HomeObituariesDINA GRANOVE (née WEISZNER) April 26, 1952 – January...

DINA GRANOVE (née WEISZNER) April 26, 1952 – January 1, 2023

Dina passed away unexpectedly, yet peacefully on January 1st, 2023, at the age of 70 with her beloved Bruce by her side. In a moment, she was gone.
Dina is survived by her loving husband Bruce, her daughter Morissa (Laurie McCreery), and her cherished Ssister Mimi (Earl Singer). Dina also leaves behind her auntie Tova, cousins, sisters-in-law, brothers-in-law, nieces, nephews, great-nieces, great-nephews, friends, colleagues, students, and countless loved ones that will all miss her warm smile and extra-special hugs.
Dina was born in Israel on April 26th, 1952 to Moishe and Etta Weiszner (nee Kahan). Moishe and Etta knew each other from before the war, reconnected in Oradea after the liberation of the Holocaust, and on July 14, 1946 they were married. They welcomed their first daughter together, Mimi (Frieda) on June 25, 1947 before emigrating from Romania to seek a better life in Israel in August of 1950. Life there was not easy in those early years of Israel’s independence, but they had their faith and their freedom, and on April 26, 1952 in Haifa, their second daughter, Dina was born. Moishe, Etta, Mimi, and Dina immigrated to Canada on November 24, 1952 and settled in Winnipeg where they began their life anew. Although they began with practically no monetary treasures, they were very rich with priceless treasures: their freedom, their deep connection to the Jewish faith, their religion and traditions, their love and devotion to each other and their family, their skills, ambition, and the determination to make a good life.
Moishe and Etta succeeded and exceeded their goals. They made a great home, family, friends, and life which could be felt in the respect flowing out to and in from everyone they encountered. Dina was a testament to their love and devotion, and that same love and devotion continues to ripple out through each of us who knew her and loved her. We are better for having known her. The world is better, simply because she was.
Dina and her sister Mimi were steeped in rich traditions and meaningful practices that continue to be passed down from generation to generation to this day. Her love of family and appreciation for life made Dina a beacon of light to all she encountered. Whether you were looking to share a laugh or simply needed a little extra love, she was unconditionally there. To see ourselves through Dina’s eyes was one of the greatest gifts that life could offer. She saw the best in us, and she believed in us wholeheartedly – even when we struggled to do the same for ourselves.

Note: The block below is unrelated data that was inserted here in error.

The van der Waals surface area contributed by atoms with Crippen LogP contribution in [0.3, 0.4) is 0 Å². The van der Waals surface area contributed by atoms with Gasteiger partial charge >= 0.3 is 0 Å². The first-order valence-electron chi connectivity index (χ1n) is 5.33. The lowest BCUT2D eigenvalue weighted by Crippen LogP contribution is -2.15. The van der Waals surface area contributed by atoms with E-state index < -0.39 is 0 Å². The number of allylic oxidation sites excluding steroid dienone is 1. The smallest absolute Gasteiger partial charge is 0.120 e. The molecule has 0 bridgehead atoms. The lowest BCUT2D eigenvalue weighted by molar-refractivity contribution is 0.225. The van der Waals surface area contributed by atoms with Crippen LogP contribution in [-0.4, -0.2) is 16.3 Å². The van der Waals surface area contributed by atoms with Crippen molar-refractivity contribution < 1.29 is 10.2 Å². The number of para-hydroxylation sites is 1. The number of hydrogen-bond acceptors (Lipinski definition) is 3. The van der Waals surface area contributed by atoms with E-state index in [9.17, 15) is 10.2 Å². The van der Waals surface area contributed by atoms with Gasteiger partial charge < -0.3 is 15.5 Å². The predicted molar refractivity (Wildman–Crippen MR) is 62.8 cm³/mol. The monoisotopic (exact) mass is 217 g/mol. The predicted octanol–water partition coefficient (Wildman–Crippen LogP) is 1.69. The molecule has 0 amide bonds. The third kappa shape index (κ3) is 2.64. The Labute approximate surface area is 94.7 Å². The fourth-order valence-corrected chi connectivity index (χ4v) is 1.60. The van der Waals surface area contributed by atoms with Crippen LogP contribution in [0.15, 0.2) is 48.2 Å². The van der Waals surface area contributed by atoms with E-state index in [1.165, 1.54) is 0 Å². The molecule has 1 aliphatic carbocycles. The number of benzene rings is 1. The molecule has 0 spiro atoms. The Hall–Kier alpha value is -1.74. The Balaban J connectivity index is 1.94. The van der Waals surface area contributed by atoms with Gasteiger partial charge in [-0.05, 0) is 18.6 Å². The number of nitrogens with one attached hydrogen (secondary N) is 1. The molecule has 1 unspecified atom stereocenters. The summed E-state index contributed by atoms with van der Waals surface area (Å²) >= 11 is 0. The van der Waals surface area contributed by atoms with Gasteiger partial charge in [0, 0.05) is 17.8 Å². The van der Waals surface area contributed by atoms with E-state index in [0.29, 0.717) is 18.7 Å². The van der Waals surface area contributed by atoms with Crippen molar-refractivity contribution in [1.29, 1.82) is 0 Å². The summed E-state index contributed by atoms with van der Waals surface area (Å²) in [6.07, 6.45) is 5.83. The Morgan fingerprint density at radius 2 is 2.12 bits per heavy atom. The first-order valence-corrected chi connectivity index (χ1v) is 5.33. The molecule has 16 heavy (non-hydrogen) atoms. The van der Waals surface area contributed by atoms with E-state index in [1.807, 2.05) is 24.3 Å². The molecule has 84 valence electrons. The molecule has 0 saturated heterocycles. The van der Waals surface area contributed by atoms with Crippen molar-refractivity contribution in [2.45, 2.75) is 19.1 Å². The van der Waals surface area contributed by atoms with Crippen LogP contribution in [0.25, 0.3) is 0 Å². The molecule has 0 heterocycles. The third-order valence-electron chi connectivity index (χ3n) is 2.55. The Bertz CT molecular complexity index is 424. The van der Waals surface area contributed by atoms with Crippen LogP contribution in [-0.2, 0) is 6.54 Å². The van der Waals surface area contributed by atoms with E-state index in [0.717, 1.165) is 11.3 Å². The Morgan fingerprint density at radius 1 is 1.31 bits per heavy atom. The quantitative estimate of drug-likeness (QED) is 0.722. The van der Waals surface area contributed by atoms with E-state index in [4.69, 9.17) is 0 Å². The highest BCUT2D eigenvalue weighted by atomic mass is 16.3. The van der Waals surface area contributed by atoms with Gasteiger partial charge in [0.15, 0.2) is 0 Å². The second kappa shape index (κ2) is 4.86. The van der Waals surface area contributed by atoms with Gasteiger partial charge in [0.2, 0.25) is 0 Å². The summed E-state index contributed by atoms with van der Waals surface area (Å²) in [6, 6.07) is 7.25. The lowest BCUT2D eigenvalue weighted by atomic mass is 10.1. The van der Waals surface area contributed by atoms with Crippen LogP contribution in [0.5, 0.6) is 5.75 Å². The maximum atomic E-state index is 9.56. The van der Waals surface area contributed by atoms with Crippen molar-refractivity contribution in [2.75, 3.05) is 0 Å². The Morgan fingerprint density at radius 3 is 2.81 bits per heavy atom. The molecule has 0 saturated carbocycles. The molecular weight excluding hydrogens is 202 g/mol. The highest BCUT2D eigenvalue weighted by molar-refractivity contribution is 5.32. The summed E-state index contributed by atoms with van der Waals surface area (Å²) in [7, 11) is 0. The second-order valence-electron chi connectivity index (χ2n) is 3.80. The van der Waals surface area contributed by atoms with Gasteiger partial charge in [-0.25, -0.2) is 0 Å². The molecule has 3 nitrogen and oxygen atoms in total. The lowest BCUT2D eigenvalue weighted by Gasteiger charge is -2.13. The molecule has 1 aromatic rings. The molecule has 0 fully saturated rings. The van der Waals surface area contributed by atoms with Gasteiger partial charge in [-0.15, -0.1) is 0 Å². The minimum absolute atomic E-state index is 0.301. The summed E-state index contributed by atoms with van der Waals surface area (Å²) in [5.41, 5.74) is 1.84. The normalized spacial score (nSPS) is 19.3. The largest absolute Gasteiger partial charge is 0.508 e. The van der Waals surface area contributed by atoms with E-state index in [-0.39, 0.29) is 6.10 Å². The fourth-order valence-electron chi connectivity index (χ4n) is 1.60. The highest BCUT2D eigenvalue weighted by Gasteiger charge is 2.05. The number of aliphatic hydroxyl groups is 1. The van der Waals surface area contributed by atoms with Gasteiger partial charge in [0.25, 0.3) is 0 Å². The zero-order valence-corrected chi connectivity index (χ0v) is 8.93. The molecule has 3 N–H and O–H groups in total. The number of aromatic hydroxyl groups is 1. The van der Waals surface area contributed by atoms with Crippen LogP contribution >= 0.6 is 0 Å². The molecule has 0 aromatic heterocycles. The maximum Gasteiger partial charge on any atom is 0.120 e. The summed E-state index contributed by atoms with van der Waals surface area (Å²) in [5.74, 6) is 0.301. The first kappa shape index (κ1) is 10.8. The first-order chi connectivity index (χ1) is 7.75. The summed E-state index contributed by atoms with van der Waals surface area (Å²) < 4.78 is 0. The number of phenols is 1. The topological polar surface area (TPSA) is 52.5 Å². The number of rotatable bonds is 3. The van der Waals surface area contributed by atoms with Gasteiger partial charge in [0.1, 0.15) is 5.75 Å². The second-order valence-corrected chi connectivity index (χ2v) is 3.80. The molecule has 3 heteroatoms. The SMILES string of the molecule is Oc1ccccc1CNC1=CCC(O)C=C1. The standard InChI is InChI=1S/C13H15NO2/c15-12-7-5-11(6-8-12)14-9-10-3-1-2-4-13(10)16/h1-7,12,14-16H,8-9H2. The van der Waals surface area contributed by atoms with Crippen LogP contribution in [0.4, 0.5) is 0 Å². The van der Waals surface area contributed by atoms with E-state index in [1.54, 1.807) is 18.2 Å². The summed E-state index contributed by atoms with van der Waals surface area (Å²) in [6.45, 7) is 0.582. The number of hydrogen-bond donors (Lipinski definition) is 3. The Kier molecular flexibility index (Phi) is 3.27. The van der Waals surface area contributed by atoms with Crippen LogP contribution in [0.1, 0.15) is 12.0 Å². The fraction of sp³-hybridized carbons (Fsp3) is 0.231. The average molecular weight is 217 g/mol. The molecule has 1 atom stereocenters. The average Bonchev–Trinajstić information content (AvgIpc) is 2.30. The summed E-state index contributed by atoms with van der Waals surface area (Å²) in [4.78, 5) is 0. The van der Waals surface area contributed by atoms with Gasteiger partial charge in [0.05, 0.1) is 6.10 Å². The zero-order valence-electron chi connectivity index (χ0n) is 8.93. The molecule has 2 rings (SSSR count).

Here are a few words that her beloved friend and mentor, Cantor Tracy Kasner, lovingly wrote in Dina’s eulogy, just as Dina’d requested – “for some day”:
Dina appreciated how things looked without being vain. She valued her surroundings without being materialistic. Most of all, and above anything else, she embraced thoughts and people with tenacity, wonder, and pure love. She could bounce around an idea for hours and analyze. Most fascinating was how she would hold on to an idea and let it grow, and she wanted to inspire others to do the same… to want to also make the world better, even if only to improve one thing. Her persistence was sometimes exhausting, until you realized you were in the embrace of a woman who felt that (true to her Hebrew name, Dina, translating to mean “judgement”) critical thinking and evaluation were the ultimate ways to show our appreciation of life. Every moment mattered to her, from the way a synagogue ebulletin looked, to major social justice scenarios.
Nothing was mundane – and especially not anything to do with the goings on of Bruce, Morissa, and Laurie. After 48 years of marriage to Bruce (following a marriage proposal that began with “Hey Dina. Take a look in the glove box.” because he thought it was so romantic) I am flooded by the memory of her words that she “knows how lucky she is to have such a good one in Bruce”, and then the ultimate gift: “A teacher for the teacher” – her daughter Morissa, about whom she would say, gave her the most profound lessons in life… perhaps unknowingly as a child, and in her adult life, knowingly – as her best friend. And Dina’s love continued to grow as she got to know her daughter-in-law Laurie, whom she and Bruce consider another daughter in every way. Laurie’s love for, and devotion to Morissa was amongst the greatest gifts and joys of Dina’s life. Their birthdays being only two days apart, Dina and Laurie shared an extra-special bond and many Taurus traits that they loved to joke about together. Their love transcended bloodlines and embodied the true meaning of family.